The documents released Thursday also reflect that Russian agents continued advertising on Facebook well after the presidential election... They marketed a page called Born Liberal to likely supporters of Sen. Bernie Sanders, I-Vt., the data show, an ad that had more than 49,000 impressions into 2017. Together, the ads affirmed the fears of some lawmakers, including Republicans, that Russian agents have continued to try to influence U.S. politics even after the 2016 election. Russian agents also had created thousands of accounts on Twitter, and in January, the company revealed that it discovered more than 50,000 automated accounts, or bots, with links to Russia.

Democrats

Senate Democrats Force a Vote To Restore Net Neutrality (theverge.com) 144

An anonymous reader quotes a report from The Verge: Sen. Ed Markey (D-MA) and 32 other Democrats have submitted a new discharge petition under the Congressional Review Act, setting the stage for a full congressional vote to restore net neutrality. Because of the unique CRA process, the petition has the power to force a Senate vote on the resolution, which leaders say is expected next week. The Congressional Review Act allows Congress to roll back regulations within 60 legislative days of introduction, a process that today's resolution would apply to the internet rules introduced by FCC chairman Ajit Pai in December. Pai's rules reversed the 2015 Open Internet Order, which had explicitly banned blocking, throttling, and paid prioritization by internet providers. To successfully undo the Pai order and restore the 2015 rules, today's resolution would need a bare majority in both the Senate and the House, as well as the president's signature.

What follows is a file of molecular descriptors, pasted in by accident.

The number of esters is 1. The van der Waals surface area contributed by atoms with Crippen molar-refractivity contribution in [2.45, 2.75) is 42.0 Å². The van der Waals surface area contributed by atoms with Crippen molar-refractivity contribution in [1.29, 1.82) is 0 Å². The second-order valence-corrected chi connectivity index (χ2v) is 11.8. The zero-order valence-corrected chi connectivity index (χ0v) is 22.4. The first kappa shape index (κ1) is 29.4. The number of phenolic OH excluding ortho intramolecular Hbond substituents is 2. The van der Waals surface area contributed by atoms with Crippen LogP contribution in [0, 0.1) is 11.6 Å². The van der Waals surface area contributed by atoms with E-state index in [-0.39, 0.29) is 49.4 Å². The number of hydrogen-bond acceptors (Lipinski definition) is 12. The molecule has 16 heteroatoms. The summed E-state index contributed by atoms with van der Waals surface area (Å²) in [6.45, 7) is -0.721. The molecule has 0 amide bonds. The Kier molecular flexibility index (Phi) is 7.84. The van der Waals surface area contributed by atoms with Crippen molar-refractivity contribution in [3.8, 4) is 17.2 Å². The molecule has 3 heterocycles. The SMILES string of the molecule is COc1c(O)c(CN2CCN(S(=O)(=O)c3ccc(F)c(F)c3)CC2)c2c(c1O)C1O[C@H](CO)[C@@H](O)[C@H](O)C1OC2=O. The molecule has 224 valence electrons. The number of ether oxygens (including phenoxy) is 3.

EU

Trump Withdraws US From Iran Nuclear Deal (nytimes.com) 900

President Trump on Tuesday announced he is withdrawing the United States from the Iran nuclear deal, a historic accord signed in 2015 that aims to limit Tehran's nuclear ability for more than a decade in return for lifting international oil and financial sanctions against the country. "This was a horrible one-sided deal that should never, ever been made," Mr. Trump said at the White House in announcing his decision. "It didn't bring calm, it didn't bring peace, and it never will." The New York Times reports: Mr. Trump's announcement, while long anticipated and widely telegraphed, plunges America's relations with European allies into deep uncertainty. They have committed to staying in the deal, raising the prospect of a diplomatic and economic clash as the United States reimposes stringent sanctions on Iran. It also raises the prospect of increasing tensions with Russia and China, which also are parties to the agreement.

One person familiar with negotiations to keep the accord in place said the talks collapsed over Mr. Trump's insistence that sharp limits be kept on Iran's nuclear fuel production after 2030. The deal currently lifts those limits. As a result, the United States is now preparing to reinstate all sanctions it had waived as part of the nuclear accord -- and impose additional economic penalties as well, according to another person briefed on Mr. Trump's decision.
Despite Trump's decision, President Hassan Rouhani said that Iran would remain committed to a multinational nuclear deal. "If we achieve the deal's goals in cooperation with other members of the deal, it will remain in place. [...] By exiting the deal, America has officially undermined its commitment to an international treaty," Rouhani said in a televised speech. "I have ordered the foreign ministry to negotiate with the European countries, China and Russia in coming weeks. If at the end of this short period we conclude that we can fully benefit from the JCPOA with the cooperation of all countries, the deal would remain," he added.